Case 4: Kingsford Charcoal
Case 4: Kingsford CharcoalCASE 4: KINGSFORD CHARCOAL
1. Analyze the consumer behaviour and changes in behaviour, as it pertains to grilling.
In America, making barbecue is a culinary art. Cooking Barbecue produces more than simply grilling a steak or a burger; it is associated with a fun and festive spirit. As it is written in the case, “It’s about playing with fire under an open sky, wielding a mean spatula in one hand, a cool drink in the others.” More than that, barbecue gives a great flavor to the food, and it implied being outdoors while hanging out with friends and family. Also, because the concepts itself makes the dinner very informal it procure a change of pace. Although the numbers of Barbecue events has been increasing, it is still a seasonal event as it requires the weather to be good.
People have usually two options concerning their grilling methods, charcoal and gas grilling. Consumers looking for convenience, greater control over cooking temperature, short cooking time and ease of clean up, will choose to use gas grilling. The one’s interested for the hands on experience and the flavor imparted to the food will go with charcoal.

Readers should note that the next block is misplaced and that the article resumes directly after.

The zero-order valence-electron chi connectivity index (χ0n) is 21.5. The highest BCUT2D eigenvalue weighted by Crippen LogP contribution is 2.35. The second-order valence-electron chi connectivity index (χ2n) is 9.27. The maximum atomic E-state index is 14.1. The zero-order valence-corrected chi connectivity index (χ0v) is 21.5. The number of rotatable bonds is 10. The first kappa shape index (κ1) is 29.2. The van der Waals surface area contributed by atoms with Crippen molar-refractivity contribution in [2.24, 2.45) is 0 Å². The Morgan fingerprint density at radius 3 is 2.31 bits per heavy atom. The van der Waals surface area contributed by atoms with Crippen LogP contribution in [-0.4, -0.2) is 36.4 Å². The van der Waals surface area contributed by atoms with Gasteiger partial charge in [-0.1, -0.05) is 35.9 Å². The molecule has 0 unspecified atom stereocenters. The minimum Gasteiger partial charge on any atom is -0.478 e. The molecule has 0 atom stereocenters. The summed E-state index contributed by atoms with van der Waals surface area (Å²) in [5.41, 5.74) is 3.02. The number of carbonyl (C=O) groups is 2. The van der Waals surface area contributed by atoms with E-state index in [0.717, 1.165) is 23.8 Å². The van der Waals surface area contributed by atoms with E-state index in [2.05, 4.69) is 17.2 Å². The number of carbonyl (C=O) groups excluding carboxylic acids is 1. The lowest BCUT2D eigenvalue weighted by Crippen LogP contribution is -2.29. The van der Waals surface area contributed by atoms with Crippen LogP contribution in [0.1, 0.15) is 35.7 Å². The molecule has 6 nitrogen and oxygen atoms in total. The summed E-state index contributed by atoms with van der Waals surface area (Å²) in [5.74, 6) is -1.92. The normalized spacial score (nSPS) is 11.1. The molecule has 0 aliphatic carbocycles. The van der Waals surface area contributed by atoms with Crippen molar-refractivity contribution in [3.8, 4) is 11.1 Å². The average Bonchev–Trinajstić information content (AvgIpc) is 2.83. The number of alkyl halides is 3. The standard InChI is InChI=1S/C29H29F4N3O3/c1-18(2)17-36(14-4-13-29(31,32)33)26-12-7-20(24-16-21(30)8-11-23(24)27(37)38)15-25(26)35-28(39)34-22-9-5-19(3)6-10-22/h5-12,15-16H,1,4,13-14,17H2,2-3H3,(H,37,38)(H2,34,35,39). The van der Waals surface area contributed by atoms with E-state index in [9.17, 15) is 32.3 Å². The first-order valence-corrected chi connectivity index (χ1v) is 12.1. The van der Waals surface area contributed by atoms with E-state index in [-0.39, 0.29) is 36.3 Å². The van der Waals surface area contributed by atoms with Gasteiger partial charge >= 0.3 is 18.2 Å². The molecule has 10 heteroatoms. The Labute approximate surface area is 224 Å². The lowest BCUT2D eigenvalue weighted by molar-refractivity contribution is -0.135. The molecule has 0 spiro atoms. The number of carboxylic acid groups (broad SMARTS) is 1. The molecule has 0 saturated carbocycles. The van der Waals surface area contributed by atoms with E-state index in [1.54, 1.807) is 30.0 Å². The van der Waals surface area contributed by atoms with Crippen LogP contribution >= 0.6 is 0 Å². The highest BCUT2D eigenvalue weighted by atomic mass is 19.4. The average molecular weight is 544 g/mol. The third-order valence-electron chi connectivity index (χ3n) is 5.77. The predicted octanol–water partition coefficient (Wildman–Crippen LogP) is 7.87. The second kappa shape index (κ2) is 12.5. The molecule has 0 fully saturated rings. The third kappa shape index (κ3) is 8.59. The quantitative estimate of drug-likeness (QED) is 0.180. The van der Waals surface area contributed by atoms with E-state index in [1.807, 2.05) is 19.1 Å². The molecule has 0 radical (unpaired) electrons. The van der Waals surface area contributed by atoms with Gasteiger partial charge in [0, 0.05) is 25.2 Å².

According to Exhibit 6, we can see that the main change in the consumer behavior was the trends concerning the grilling methods. In fact, in 2000 gas grill shipments grew 8 percent relative to 1999, while charcoal grill shipments dropped 3 percent year over year. To conclude, the charcoal grill penetration had tended down since 1997 with only 49 percent of household owning a charcoal grill, while gas grill had trended up.
How did Clorox get itself into this situation? (what did they neglect to do)
As I mentioned it above, the method of grilling trended up to gas grilling, putting the all charcoal category in a weaker position. Porters 5 forces state that one of the forces is the threat by substitute product. Gas grilling is a direct substitute product of charcoal and Clorox should have act accordingly. In fact, not only they did not...